APPENDIX B: Selection from Letter From a Birmingham Jail by Dr. Martin Luther King Jr.

 “In any nonviolent campaign there are four basic steps: collection of the facts to determine whether injustices exist; negotiation; self-purification; and direct action…

“You may well ask: ‘Why direct action? Why sit ins, marches and so forth? Isn’t negotiation a better path?’ You are quite right in calling for negotiation. Indeed, this is the very purpose of direct action. Nonviolent direct action seeks to create such a crisis and foster such a tension that a community which has constantly refused to negotiate is forced to confront the issue. It seeks so to dramatize the issue that it can no longer be ignored. My citing the creation of tension as part of the work of the nonviolent resister may sound rather shocking. But I must confess that I am not afraid of the word ‘tension.’ I have earnestly opposed violent tension, but there is a type of constructive, nonviolent tension which is necessary for growth. Just as Socrates felt that it was necessary to create a tension in the mind so that individuals could rise from the bondage of myths and half-truths to the unfettered realm of creative analysis and objective appraisal, so must we see the need for nonviolent gadflies to create the kind of tension in society that will help men rise from the dark depths of prejudice and racism to the majestic heights of understanding and brotherhood. The purpose of our direct action program is to create a situation so crisis packed that it will inevitably open the door to negotiation.”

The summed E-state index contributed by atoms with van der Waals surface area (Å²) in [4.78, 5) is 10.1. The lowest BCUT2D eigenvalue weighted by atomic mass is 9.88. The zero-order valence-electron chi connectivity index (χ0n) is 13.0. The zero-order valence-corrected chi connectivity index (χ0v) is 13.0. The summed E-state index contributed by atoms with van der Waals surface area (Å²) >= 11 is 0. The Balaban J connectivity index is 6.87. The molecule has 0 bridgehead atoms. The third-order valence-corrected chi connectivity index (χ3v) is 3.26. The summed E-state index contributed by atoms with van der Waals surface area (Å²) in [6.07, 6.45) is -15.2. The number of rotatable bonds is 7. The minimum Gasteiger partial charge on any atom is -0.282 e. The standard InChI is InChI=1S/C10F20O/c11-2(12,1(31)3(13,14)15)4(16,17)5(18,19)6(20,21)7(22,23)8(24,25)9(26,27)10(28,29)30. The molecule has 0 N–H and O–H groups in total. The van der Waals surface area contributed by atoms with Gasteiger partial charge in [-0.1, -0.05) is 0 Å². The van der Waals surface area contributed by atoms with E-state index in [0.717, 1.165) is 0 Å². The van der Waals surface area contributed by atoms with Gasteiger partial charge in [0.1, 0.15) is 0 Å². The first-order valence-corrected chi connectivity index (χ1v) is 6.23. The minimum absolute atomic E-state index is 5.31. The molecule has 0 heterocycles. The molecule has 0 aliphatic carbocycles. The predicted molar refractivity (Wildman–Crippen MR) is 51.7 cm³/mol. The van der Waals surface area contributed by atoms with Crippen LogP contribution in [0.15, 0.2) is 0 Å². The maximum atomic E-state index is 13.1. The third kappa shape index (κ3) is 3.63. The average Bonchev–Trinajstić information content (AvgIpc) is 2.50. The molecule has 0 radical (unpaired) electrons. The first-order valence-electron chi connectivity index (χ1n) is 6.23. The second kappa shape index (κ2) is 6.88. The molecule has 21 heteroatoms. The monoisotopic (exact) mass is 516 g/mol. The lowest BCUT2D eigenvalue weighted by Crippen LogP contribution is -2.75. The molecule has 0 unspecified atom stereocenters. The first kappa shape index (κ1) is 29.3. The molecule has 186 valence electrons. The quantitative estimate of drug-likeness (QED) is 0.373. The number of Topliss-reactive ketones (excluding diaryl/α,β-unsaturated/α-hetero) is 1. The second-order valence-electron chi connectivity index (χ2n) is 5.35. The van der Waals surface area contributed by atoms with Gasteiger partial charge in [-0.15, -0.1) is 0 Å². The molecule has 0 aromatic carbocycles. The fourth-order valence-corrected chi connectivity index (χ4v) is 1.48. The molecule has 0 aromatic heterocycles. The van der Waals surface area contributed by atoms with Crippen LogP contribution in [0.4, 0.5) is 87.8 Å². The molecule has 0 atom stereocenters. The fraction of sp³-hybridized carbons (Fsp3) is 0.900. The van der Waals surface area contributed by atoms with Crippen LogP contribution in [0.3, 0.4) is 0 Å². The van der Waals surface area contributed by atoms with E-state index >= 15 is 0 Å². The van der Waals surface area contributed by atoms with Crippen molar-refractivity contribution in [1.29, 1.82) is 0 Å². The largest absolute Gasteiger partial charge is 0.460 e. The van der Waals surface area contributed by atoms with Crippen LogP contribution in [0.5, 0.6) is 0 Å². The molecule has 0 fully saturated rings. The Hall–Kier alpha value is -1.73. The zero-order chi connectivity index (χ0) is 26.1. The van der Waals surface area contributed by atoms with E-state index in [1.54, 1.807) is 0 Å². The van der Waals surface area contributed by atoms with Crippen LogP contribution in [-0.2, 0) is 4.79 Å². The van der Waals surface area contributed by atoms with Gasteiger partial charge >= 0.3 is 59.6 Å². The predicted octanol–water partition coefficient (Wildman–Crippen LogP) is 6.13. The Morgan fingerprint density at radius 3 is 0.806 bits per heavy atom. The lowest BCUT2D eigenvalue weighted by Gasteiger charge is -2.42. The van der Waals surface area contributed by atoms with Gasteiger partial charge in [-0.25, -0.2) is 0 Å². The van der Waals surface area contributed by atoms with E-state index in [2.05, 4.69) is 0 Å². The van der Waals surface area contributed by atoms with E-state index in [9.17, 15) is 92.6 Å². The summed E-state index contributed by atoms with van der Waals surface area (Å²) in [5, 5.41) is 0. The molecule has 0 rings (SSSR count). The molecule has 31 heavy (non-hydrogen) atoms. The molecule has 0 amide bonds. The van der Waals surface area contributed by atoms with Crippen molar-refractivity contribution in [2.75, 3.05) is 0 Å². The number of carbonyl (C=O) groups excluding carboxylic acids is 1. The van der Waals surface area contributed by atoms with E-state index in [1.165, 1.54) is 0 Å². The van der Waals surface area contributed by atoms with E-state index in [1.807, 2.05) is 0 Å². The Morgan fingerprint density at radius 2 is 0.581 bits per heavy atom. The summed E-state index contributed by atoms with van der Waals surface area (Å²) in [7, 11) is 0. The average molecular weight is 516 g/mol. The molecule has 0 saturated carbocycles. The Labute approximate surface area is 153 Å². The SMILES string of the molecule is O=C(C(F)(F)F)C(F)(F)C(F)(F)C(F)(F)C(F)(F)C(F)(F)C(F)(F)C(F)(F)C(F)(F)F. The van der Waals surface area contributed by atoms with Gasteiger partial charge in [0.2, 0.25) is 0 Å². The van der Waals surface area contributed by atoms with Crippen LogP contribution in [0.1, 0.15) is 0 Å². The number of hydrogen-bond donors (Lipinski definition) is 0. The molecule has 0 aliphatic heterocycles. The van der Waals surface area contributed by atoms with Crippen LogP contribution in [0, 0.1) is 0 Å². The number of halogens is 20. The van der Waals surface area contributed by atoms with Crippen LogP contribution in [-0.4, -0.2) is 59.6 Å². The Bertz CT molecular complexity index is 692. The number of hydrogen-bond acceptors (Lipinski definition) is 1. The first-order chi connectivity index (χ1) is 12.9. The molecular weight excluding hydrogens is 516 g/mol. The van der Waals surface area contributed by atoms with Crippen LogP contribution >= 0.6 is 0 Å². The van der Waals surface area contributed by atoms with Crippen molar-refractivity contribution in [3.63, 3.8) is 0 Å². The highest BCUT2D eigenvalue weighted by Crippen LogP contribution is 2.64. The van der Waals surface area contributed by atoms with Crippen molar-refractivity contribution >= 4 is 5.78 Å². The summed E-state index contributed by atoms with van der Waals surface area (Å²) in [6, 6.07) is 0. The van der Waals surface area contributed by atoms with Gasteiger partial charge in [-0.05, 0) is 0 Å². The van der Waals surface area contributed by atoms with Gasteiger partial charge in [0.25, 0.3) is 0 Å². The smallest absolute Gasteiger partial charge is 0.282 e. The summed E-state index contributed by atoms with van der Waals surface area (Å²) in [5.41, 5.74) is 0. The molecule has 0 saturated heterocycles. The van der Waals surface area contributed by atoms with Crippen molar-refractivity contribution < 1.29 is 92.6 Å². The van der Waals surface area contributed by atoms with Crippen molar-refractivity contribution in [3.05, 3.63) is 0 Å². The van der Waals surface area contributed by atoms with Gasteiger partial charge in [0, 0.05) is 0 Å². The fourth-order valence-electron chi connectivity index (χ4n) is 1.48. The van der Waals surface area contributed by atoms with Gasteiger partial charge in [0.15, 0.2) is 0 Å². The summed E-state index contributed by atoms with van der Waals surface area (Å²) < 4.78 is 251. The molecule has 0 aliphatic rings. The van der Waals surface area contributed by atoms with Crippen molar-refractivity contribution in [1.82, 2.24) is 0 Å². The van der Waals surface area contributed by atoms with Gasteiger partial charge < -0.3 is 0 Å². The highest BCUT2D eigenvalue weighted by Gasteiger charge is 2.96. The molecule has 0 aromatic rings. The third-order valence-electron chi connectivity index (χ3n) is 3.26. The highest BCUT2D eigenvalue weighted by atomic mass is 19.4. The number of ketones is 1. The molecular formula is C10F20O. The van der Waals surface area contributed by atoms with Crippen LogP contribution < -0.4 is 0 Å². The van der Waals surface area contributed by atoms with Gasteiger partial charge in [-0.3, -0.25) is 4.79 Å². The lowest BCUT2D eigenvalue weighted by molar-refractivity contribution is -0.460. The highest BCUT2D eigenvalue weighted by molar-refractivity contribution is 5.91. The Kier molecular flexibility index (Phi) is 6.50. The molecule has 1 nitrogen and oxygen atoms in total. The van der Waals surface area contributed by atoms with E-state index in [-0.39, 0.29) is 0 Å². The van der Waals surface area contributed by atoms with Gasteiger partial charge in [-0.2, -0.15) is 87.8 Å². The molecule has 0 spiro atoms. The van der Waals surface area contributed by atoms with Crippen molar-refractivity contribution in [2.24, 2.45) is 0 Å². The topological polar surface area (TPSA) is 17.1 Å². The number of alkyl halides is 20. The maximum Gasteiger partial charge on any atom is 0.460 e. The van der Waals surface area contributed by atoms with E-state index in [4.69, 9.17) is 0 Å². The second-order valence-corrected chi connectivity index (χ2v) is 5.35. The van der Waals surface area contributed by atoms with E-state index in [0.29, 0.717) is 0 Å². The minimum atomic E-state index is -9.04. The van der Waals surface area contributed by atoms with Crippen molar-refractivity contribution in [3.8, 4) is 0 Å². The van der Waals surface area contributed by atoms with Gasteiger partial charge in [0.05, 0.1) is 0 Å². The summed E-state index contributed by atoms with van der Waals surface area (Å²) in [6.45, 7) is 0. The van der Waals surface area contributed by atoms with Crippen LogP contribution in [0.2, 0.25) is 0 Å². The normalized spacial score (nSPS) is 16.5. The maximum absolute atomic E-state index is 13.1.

Published by equity-voiceswriter

We explore equity, justice & peace through conversations and the arts...